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To build a brain

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For all their progress, computers are still pretty unimpressive. Sure, they can pilot aircraft and simulate nuclear reactors. But even our best machines struggle with tasks that we humans find easy, like controlling limbs and parsing the meaning of this paragraph. It's a little sobering, actually. The average human brain packs a hundred billion or so neurons-connected by a quadrillion (1015) constantly changing synapses-into a space the size of a cantaloupe. It consumes a paltry 20 watts, much less than a typical incandescent lightbulb. But simulating this mess of wetware with traditional digital circuits would require a supercomputer that's a good 1000 times as powerful as the best ones we have available today. And we'd need the output of an entire nuclear power plant to run it.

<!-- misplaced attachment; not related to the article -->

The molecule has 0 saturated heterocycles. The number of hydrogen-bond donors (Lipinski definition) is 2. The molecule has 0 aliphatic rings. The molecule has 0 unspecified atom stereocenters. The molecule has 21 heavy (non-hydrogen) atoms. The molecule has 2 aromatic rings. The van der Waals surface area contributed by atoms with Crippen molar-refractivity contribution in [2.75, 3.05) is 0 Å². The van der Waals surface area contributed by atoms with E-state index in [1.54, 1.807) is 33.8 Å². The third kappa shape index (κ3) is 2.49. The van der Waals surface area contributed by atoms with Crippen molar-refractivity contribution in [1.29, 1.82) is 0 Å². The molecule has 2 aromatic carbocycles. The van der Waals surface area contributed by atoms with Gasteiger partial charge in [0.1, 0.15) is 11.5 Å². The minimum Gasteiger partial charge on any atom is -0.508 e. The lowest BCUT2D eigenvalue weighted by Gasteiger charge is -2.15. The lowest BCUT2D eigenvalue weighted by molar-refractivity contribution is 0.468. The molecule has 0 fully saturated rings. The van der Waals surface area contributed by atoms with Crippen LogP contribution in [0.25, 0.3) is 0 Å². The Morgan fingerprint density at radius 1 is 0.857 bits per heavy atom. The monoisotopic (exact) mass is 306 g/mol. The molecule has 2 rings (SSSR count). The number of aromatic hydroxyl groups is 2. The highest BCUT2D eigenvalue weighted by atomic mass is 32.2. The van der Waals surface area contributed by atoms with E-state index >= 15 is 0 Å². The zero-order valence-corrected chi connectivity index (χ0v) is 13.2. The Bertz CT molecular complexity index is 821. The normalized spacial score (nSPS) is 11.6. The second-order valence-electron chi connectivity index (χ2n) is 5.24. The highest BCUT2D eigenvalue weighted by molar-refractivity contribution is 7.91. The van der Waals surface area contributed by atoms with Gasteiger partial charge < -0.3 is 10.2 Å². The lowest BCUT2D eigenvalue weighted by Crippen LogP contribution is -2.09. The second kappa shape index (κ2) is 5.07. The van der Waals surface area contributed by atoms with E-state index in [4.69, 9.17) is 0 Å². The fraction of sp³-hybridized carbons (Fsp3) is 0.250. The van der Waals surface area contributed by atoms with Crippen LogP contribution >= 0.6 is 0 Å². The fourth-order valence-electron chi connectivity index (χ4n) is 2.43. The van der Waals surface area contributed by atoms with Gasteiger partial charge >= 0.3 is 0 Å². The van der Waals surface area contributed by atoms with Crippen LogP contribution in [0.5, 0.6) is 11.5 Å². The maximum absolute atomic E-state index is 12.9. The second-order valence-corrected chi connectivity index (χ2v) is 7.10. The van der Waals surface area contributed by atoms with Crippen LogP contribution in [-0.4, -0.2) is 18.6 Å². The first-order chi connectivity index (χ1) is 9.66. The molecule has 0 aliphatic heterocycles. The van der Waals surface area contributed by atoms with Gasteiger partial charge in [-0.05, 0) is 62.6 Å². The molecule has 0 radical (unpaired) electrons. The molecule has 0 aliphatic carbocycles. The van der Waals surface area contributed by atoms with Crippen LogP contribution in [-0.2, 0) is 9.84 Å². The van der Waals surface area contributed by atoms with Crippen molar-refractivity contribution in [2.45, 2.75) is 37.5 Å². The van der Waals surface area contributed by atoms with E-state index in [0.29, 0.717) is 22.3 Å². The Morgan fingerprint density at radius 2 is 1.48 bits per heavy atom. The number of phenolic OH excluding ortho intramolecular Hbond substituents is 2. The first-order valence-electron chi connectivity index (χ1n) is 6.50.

Published in:

Spectrum, IEEE  (Volume:49 ,  Issue: 8 )